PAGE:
Ajay Agrawal: Let me preface everything that I’m going to say, as I don’t see any consensus even amongst the people who have spent their careers studying this of where they think it will go. It ranges from the “This is no big deal” crowd, and that crowd, how that part of the community thinks about all this is, they say, “Look, we’ve seen this all before,” and they start off by talking about agriculture. And they remind us that over 50% of us used to work in agriculture, and that that sector got highly mechanized. But we don’t have like… Today’s less than 2% of us that work in agriculture. Yet that doesn’t mean there’s 48% of us unemployed that all these new jobs were created in new field and it increased our standard of living, and the economy evolved and adapted.

Ajay Agrawal: That part of the community would say, “You know, this is, we’ve seen all this before, and don’t believe the chicken littles who say the sky is falling with regards to employment, because the economy adapts.”

Ajay Agrawal: There’s the crowd in the middle who say “No, this is different but it’s not necessarily bad.” And I would say this is a reasonably new view that a number of people have. And it goes like this, which is AIs quite possibly will reduce income inequality. And the reason that they’re going to reduce income inequality is because over the last 50 years, as we’ve introduced various forms of automation and computerization, it’s had this general effect on the economy of what people call skill-biased technical change. And the main idea of that is think of computers benefited everybody. They made everybody more productive. It didn’t matter if you were a surgeon or a janitor, it made everybody more productive. However, it disproportionately benefited people with more skills. So computers benefited everyone, but they benefited surgeons and lawyers more than they benefited janitors and truck drivers.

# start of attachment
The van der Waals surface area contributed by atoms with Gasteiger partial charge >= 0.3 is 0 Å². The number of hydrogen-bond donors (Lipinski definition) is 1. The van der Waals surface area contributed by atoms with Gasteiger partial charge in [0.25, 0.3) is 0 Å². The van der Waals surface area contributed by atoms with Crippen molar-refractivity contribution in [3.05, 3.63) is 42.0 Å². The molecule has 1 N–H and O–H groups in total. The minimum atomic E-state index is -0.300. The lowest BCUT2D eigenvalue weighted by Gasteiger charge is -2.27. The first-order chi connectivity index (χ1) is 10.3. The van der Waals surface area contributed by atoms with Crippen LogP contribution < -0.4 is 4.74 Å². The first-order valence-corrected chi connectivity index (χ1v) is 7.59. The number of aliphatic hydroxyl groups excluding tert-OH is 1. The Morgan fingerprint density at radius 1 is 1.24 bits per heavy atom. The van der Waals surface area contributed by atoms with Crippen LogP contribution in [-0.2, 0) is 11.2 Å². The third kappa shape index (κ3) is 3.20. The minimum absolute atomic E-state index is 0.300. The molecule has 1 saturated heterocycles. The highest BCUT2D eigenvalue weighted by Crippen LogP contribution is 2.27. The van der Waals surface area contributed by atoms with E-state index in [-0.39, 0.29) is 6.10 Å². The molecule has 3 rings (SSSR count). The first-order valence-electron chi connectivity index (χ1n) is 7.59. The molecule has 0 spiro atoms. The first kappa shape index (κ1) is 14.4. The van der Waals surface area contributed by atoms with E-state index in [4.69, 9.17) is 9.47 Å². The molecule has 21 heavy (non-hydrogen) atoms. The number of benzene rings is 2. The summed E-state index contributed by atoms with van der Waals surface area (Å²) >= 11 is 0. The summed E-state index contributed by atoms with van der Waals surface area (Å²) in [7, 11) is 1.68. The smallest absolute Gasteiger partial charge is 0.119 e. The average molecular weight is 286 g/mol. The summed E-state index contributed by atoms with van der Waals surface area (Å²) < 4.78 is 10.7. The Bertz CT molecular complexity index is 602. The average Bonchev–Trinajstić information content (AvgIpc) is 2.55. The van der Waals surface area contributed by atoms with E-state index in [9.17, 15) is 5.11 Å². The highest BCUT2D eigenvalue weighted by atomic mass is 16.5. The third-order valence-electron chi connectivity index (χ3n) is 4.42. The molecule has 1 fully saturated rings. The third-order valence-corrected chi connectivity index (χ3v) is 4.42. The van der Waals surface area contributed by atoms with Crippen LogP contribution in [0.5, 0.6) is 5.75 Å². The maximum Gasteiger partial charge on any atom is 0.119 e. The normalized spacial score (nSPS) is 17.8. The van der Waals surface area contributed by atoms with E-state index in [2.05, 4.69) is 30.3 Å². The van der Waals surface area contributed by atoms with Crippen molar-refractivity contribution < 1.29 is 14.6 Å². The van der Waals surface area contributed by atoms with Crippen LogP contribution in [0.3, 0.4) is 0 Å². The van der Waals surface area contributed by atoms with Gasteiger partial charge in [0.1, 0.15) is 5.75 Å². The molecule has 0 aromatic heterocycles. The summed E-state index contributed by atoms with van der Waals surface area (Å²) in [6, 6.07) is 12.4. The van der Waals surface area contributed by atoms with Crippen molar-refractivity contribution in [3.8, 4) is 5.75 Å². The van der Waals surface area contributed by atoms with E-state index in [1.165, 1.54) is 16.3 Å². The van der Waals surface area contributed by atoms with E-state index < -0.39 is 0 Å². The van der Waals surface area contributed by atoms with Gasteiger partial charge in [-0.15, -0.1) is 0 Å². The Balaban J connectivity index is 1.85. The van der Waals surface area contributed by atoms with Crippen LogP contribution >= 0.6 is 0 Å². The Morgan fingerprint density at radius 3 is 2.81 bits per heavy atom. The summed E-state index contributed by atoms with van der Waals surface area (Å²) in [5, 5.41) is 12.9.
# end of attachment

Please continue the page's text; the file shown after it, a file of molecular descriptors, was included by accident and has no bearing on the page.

Ajay Agrawal: The skill-biased technical change meant that it was biased towards people with more high-skilled jobs. It created this increased spread in income in the income distribution, whereas AIs are having the opposite effect where AIs benefit everyone but they benefit people at the lower end of the skills distribution more than the upper. It’s compressing the wage distribution.

Ajay Agrawal: The example you can have in your mind, your listeners can have in their mind is, one very selling example for people is even within taxi drivers. So, for example, if you want to drive a taxi in the City of London, you would have to go to school for 3 years to learn what’s called the knowledge.

Ajay Agrawal: And so, people spend a lot of time. They study maps of London, and then they ride mopeds around London, learning all the one ways and how the city is laid out. And then, at the end of their 3 year program, they have an exam that they have to pass where they get asked a bunch of questions like, it’s 4 o’clock on a Tuesday afternoon in November. You pick up a passenger at the Churchill War Rooms, and they want to go to the Royal Botanical Gardens. What’s the fastest route? And they have to answer the question.

Ajay Agrawal: Today, you or I could fly into Heathrow, rent a car and open up a navigational AI, and we’ve never set foot in the city of London, and we can navigate the city as well as a person who went to school for 3 years.